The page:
Hospital systems across the United States have endured an unprecedented surge in patients in the wake of the novel coronavirus (COVID-19) pandemic—and that has meant having to embrace short-term crisis options to save lives, even as the future remains murky.
Perhaps the biggest challenge of all: Where to safely house the influx of coronavirus patients without exposing others to the highly infectious disease?
The deadly coronavirus has forced hospital task forces to improvise, from converting conference rooms and nontraditional intensive care wings into COVID-19 war rooms to erecting triage tents and marshaling resources to extinguish newly emerging hotspots. And as they contend with a deluge of patients inside the hospital, they’ve had to make decisions about how to staff make-shift centers, further stretching crucial resources.
It’s also required a significant decline in traditional services, including the cancellation of elective surgeries at some institutions and the suspension of volunteer privileges, among other programs.
If you’re looking for a word to describe the crisis, nothing better characterizes the frenetic response than “chaos”—but that hasn’t stopped hospitals from doing their part to contain the spread of the disease.
However, before the full weight of the pandemic came down on these hospital systems, executives warned of an insufficient amount of personal protective gear (PPE) and ventilators to combat the disease. The cost of taking on this challenge and hunting for resources has only added more stress to these institutions, potentially imperiling them financially, especially those in rural areas.
As a result, hospital executives have had to consider many of the aforementioned short-term options even as they forecast for the future, however difficult that is. So, what will the future of healthcare crisis response look like when the pandemic comes to an end? It could mean stockpiling resources for emergencies or investing in emerging medical solutions to modernize hospital operations, such as prefabricated modular units.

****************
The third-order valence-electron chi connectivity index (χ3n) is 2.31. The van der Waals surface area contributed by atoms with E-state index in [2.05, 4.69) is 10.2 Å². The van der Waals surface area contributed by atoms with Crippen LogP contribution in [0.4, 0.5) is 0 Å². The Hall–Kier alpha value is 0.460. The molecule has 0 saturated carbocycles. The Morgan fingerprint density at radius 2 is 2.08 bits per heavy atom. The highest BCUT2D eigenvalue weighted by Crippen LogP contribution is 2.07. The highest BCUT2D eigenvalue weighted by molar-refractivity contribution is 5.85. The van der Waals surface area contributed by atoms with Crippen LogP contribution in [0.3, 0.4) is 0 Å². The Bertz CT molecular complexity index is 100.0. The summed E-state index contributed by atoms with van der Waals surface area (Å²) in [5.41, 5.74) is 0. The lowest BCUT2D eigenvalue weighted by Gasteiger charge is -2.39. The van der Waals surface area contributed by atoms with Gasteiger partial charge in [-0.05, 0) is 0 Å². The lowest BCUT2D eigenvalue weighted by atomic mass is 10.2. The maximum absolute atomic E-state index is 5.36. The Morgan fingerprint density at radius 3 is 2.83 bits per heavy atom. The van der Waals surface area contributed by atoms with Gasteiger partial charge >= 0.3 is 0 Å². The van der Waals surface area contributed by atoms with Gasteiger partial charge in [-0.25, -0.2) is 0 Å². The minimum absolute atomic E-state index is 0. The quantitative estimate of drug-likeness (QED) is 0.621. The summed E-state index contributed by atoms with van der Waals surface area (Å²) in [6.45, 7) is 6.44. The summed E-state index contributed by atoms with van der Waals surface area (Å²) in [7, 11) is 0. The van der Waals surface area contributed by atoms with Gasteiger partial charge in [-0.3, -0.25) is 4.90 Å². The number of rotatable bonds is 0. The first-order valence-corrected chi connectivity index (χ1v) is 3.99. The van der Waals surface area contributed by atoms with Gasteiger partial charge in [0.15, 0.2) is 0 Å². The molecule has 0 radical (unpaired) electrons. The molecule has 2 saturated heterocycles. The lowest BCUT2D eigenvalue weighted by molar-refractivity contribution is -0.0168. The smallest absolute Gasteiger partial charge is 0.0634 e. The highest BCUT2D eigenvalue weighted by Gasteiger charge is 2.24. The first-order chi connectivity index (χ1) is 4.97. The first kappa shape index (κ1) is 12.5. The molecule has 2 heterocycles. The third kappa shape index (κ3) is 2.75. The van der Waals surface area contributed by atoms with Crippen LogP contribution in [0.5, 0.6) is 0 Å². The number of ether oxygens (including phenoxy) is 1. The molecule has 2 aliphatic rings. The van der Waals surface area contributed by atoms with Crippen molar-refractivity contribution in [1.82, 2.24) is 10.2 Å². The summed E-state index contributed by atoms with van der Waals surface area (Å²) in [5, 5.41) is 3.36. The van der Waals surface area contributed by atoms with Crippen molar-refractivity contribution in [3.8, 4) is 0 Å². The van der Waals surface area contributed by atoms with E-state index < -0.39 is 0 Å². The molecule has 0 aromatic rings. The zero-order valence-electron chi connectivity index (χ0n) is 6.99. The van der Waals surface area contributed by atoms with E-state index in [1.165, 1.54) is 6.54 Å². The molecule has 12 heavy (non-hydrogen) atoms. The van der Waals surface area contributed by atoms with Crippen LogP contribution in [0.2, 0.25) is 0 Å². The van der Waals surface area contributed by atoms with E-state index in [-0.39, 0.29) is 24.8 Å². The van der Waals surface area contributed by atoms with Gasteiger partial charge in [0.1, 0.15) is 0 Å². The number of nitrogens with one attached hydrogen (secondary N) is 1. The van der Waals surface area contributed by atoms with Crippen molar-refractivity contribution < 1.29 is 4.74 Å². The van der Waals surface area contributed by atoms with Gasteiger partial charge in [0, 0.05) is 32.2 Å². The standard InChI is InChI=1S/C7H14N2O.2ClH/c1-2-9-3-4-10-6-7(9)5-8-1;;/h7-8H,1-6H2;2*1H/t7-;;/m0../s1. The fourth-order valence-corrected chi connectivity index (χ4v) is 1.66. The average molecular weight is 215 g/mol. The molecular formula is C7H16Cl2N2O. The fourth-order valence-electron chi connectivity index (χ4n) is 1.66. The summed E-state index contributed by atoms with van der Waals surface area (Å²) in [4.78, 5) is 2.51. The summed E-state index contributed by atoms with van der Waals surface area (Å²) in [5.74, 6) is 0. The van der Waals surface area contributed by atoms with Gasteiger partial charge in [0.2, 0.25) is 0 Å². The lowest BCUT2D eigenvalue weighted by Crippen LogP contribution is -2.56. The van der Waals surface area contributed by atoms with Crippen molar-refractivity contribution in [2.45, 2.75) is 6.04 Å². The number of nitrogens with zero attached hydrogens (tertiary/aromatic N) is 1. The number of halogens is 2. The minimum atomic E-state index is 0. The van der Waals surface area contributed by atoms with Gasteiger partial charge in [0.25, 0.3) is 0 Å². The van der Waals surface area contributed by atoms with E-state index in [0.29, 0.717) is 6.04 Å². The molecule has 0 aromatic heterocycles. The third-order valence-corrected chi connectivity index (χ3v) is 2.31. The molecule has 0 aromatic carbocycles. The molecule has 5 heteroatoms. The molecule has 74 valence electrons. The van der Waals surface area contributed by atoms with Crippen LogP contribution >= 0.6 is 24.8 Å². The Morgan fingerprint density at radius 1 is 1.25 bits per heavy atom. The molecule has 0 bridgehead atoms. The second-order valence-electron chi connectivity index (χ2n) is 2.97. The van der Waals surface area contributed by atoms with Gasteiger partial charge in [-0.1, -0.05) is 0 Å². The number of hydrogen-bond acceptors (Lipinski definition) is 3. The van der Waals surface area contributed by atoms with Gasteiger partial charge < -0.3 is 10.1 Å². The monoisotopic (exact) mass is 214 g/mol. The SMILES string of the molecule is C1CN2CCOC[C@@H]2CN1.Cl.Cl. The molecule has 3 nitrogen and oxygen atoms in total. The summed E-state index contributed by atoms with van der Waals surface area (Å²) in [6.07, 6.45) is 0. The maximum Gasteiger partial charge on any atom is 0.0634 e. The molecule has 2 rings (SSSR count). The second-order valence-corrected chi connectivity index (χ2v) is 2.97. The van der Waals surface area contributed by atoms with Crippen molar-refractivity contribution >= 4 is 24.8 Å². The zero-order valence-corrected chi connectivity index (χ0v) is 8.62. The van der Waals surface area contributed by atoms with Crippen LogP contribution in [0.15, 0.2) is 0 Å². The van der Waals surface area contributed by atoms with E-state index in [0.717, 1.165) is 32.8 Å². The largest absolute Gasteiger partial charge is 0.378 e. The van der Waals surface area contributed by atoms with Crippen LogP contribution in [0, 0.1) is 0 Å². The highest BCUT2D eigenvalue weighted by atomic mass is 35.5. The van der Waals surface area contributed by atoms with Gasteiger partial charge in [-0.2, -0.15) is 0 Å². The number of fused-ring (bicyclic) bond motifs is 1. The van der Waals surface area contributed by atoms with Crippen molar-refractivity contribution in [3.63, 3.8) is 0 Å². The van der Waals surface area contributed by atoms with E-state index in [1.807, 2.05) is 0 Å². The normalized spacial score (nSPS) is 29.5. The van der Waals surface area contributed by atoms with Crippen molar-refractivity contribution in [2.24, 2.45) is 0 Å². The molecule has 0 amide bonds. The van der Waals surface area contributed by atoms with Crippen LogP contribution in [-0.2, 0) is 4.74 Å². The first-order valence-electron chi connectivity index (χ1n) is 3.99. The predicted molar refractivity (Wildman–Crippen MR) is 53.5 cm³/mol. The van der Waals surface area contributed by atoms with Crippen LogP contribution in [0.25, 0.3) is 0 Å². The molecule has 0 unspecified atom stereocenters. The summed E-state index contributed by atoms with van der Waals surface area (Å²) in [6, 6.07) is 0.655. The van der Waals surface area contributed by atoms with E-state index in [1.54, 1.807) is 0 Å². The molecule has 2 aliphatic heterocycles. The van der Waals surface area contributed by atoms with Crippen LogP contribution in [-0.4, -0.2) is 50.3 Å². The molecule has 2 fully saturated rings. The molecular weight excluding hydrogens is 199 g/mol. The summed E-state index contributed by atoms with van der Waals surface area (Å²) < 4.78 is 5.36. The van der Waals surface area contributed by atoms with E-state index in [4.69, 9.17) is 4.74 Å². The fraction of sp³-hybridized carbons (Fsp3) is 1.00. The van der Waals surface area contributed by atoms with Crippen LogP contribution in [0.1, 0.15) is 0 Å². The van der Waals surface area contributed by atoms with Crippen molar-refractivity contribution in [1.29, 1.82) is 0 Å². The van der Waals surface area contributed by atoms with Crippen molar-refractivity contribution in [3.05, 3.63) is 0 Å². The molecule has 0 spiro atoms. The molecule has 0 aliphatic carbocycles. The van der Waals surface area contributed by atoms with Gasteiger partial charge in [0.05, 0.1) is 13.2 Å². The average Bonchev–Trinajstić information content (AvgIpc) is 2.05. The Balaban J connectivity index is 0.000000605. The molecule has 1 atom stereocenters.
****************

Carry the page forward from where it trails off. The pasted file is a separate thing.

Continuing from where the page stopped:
Here’s a look at how hospital systems and governments have responded to the crisis and decisions they can make now—and in the long-term—to help combat such insidious diseases.
Challenges In Finding ICU Beds
No state has been more deeply affected than New York. With more than 24,000 COVID-19-related deaths (as of this writing), it is at the center of the pandemic. So that’s where we’ll focus most of our attention. As the situation worsened, officials said they lacked ICU capacities and potentially life-saving ventilators.
Space quickly emerged as a critical need. As a result:
- The U.S. Army Corps of Engineers converted Jacob Javits Center, a trade-show hall on the westside of Manhattan, into a make-shift hospital equipped for upward of 2,500 patients.
- The USNS Comfort arrived in Manhattan on March 30 to much fanfare. But after only accepting around a dozen non-COVID-19 patients, it was later approved to treat those who were infected.
- A 14-tent field hospital assembled in New York’s famed Central Park filled up within days of opening. A nurse who volunteered in Iraq reportedly compared the improvised hospital to a “war zone.”
- Hospital systems resorted to erecting triage tents in parking lots and converted conference rooms or storage spaces into ICU units.
- New York City said it would lease space at area hotels for non-intensive care for patients suffering from the disease.
New York Gov. Andrew Cuomo said from the outset of the crisis that the shortage of ICU beds in New York would constrain hospitals, underscoring the need for alternative spaces. Although New York has been under the spotlight, the ICU bed shortage is not unique to the Empire State.
One of the biggest obstacles is the fact that ICU beds are unevenly distributed across the country, with 90 percent of ICU beds (90,561) located in metropolitan areas. According to Kaiser Health News, “18 million people live in counties that have hospitals but no ICU.”
Additionally, a study released in March by the Harvard Global Health Institute found that 40 percent of hospital markets “would not be able to make enough room for all the patients who became ill with COVID-19, even if they could empty their beds of other patients,” according to The New York Times.
“They don't build capacity that they don't need,” Cuomo said of the state’s hospitals, many of which are private. “They don't build extra ICU beds just in case. An intensive care bed is very expensive. They don't build a wing of ICU beds that sit vacant for 10 years on the off-chance that there's going to be a public health emergency and you'll need the beds... so we don't have them. We have the capacity that people use day-in and day-out. And that's not just New York. That's every state in the United States. You now have this influx, you can't handle it."
In a piece for Harvard Business Review, Dr. David Blumenthal and Shanoor Seervai, both of the Commonwealth Fund, a private foundation that aims to improve access to healthcare, said the US healthcare system has a “lack of reserve capacity to handle” a crisis such as the coronavirus pandemic.
“For example,” they wrote, “the system’s supply of hospital beds has been declining for the past two decades because of hospital closures and mergers.”
The segmented nature of hospital systems exposed another fault: How can a state government effectively coordinate a singular response when communicating with myriad organizations amid a pandemic?